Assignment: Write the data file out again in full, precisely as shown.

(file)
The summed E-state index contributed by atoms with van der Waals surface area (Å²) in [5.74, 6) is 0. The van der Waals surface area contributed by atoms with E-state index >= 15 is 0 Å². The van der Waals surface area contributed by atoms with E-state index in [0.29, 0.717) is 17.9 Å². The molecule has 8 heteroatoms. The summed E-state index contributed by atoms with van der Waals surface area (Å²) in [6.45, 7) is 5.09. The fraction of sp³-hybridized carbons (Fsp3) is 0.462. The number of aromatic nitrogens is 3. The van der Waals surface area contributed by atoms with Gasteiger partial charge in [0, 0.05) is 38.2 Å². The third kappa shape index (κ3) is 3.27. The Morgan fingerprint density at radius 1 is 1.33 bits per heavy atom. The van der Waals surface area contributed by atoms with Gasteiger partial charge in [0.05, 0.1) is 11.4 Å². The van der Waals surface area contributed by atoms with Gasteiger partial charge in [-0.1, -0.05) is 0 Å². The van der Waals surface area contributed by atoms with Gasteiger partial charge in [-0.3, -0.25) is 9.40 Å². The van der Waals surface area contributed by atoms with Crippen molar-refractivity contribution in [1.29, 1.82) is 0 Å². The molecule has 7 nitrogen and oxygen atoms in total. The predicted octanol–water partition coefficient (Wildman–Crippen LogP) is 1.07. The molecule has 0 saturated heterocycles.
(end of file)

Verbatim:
The summed E-state index contributed by atoms with van der Waals surface area (Å²) in [5.74, 6) is 0. The van der Waals surface area contributed by atoms with E-state index >= 15 is 0 Å². The van der Waals surface area contributed by atoms with E-state index in [0.29, 0.717) is 17.9 Å². The molecule has 8 heteroatoms. The summed E-state index contributed by atoms with van der Waals surface area (Å²) in [6.45, 7) is 5.09. The fraction of sp³-hybridized carbons (Fsp3) is 0.462. The number of aromatic nitrogens is 3. The van der Waals surface area contributed by atoms with Gasteiger partial charge in [0, 0.05) is 38.2 Å². The third kappa shape index (κ3) is 3.27. The Morgan fingerprint density at radius 1 is 1.33 bits per heavy atom. The van der Waals surface area contributed by atoms with Gasteiger partial charge in [0.05, 0.1) is 11.4 Å². The van der Waals surface area contributed by atoms with Gasteiger partial charge in [-0.1, -0.05) is 0 Å². The van der Waals surface area contributed by atoms with Gasteiger partial charge in [-0.3, -0.25) is 9.40 Å². The van der Waals surface area contributed by atoms with Crippen molar-refractivity contribution in [1.29, 1.82) is 0 Å². The molecule has 7 nitrogen and oxygen atoms in total. The predicted octanol–water partition coefficient (Wildman–Crippen LogP) is 1.07. The molecule has 0 saturated heterocycles.